Sparsely Populated Areas as a Specific Geographical Environment: A Global Theory and its Application to Arizona
François-Michel Le Tourneau
French National Center for Scientific Research
François-Michel Le Tourneau spent his early career researching in the Brazilian Amazon, working on issues like deforestation, Indigenous peoples and their territories or illegal gold mining, which he still works on today. He then broadened his research to the question of sparsely populated areas around the world, trying to establish if common patterns can be found "where humans are scarcer than square miles".
As a geographer, he considers fieldwork and the physical interaction with the places that he studies as a cornerstone of his research. He has lived about half his career in CNRS overseas positions, five years in Brazil as a researcher at the University of Brasilia and five years in Arizona as a researcher at UA. He was also involved in dozens of fieldwork missions in the Brazilian Amazon and in other places like Arizona and, most recently, Sweden.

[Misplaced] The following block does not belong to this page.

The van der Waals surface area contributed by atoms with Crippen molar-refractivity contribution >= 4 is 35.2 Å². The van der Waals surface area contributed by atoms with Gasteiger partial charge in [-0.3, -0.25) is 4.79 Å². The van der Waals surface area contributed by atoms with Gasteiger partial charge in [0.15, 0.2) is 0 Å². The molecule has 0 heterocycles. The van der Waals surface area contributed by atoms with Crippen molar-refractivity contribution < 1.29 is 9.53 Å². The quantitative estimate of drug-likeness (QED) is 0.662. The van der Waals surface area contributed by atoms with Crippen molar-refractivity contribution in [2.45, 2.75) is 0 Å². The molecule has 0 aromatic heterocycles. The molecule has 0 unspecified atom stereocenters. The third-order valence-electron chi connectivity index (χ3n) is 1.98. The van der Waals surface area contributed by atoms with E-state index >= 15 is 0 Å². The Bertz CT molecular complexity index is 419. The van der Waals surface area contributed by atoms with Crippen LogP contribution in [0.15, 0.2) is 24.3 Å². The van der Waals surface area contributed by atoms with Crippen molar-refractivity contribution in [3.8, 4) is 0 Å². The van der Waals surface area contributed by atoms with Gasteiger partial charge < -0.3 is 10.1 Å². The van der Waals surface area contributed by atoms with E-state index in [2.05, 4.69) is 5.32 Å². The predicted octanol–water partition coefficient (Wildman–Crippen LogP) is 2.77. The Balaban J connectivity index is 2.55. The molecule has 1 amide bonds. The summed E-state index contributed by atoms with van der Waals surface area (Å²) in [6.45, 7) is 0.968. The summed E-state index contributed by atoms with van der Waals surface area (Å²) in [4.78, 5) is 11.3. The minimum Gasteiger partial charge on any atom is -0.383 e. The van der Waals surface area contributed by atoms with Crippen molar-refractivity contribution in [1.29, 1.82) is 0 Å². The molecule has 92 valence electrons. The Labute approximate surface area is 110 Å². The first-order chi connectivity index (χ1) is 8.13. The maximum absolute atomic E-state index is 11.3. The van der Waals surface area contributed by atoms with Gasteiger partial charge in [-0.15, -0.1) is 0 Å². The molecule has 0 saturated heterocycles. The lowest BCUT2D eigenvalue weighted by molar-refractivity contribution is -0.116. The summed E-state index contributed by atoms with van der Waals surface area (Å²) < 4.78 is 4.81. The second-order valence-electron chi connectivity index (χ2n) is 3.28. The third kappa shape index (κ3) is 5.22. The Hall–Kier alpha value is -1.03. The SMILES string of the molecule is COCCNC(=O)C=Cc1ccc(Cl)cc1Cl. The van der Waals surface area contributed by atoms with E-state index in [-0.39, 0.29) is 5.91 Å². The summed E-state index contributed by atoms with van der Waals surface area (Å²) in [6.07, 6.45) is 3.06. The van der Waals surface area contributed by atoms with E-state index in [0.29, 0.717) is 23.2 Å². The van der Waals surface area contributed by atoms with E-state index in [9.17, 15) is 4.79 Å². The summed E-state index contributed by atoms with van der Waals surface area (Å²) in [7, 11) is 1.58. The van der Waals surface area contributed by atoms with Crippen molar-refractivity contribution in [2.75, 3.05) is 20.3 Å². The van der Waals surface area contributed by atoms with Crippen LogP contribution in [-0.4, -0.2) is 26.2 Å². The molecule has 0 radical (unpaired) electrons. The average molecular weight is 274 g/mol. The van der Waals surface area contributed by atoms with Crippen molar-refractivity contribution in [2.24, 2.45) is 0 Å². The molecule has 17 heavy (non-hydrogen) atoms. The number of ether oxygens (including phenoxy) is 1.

He was the scientific coordinator and organizer of five expeditions in the Amazon and in French Guiana, some of them having been recorded in documentary films. He is the author of three books (the most recent about illegal gold mining in French Guiana) and the author of over 100 papers published in major geography journals like Journal of Rural Studies, The Annals of American Geographers, Geojournal or Cybergeo.